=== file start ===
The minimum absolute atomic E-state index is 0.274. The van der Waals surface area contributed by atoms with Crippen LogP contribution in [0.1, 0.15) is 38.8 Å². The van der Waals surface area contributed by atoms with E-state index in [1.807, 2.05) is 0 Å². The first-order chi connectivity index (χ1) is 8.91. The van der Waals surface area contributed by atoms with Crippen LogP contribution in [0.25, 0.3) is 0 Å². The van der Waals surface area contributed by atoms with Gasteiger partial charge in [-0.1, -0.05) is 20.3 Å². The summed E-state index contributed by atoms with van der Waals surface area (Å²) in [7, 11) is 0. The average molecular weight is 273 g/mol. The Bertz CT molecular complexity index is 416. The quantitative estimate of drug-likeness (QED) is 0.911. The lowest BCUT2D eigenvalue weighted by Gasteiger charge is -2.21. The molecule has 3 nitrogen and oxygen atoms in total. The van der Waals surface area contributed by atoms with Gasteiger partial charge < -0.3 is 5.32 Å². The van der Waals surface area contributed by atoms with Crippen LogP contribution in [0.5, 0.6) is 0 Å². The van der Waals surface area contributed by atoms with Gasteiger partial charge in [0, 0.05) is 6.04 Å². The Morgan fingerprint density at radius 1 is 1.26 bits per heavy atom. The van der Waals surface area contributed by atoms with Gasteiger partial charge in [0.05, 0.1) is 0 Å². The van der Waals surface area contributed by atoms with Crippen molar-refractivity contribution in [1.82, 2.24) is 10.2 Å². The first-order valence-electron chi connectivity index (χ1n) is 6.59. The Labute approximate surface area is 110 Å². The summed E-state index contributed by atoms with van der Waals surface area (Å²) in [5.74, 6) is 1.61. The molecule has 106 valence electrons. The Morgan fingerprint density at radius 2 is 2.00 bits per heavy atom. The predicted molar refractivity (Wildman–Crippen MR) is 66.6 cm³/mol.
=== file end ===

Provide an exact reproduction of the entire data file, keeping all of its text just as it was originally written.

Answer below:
The minimum absolute atomic E-state index is 0.274. The van der Waals surface area contributed by atoms with Crippen LogP contribution in [0.1, 0.15) is 38.8 Å². The van der Waals surface area contributed by atoms with E-state index in [1.807, 2.05) is 0 Å². The first-order chi connectivity index (χ1) is 8.91. The van der Waals surface area contributed by atoms with Crippen LogP contribution in [0.25, 0.3) is 0 Å². The van der Waals surface area contributed by atoms with Gasteiger partial charge in [-0.1, -0.05) is 20.3 Å². The summed E-state index contributed by atoms with van der Waals surface area (Å²) in [7, 11) is 0. The average molecular weight is 273 g/mol. The Bertz CT molecular complexity index is 416. The quantitative estimate of drug-likeness (QED) is 0.911. The lowest BCUT2D eigenvalue weighted by Gasteiger charge is -2.21. The molecule has 3 nitrogen and oxygen atoms in total. The van der Waals surface area contributed by atoms with Gasteiger partial charge < -0.3 is 5.32 Å². The van der Waals surface area contributed by atoms with Crippen LogP contribution in [0.5, 0.6) is 0 Å². The van der Waals surface area contributed by atoms with Gasteiger partial charge in [0, 0.05) is 6.04 Å². The Morgan fingerprint density at radius 1 is 1.26 bits per heavy atom. The van der Waals surface area contributed by atoms with Gasteiger partial charge in [0.05, 0.1) is 0 Å². The van der Waals surface area contributed by atoms with Crippen molar-refractivity contribution in [1.82, 2.24) is 10.2 Å². The first-order valence-electron chi connectivity index (χ1n) is 6.59. The Labute approximate surface area is 110 Å². The summed E-state index contributed by atoms with van der Waals surface area (Å²) in [5.74, 6) is 1.61. The molecule has 106 valence electrons. The Morgan fingerprint density at radius 2 is 2.00 bits per heavy atom. The predicted molar refractivity (Wildman–Crippen MR) is 66.6 cm³/mol.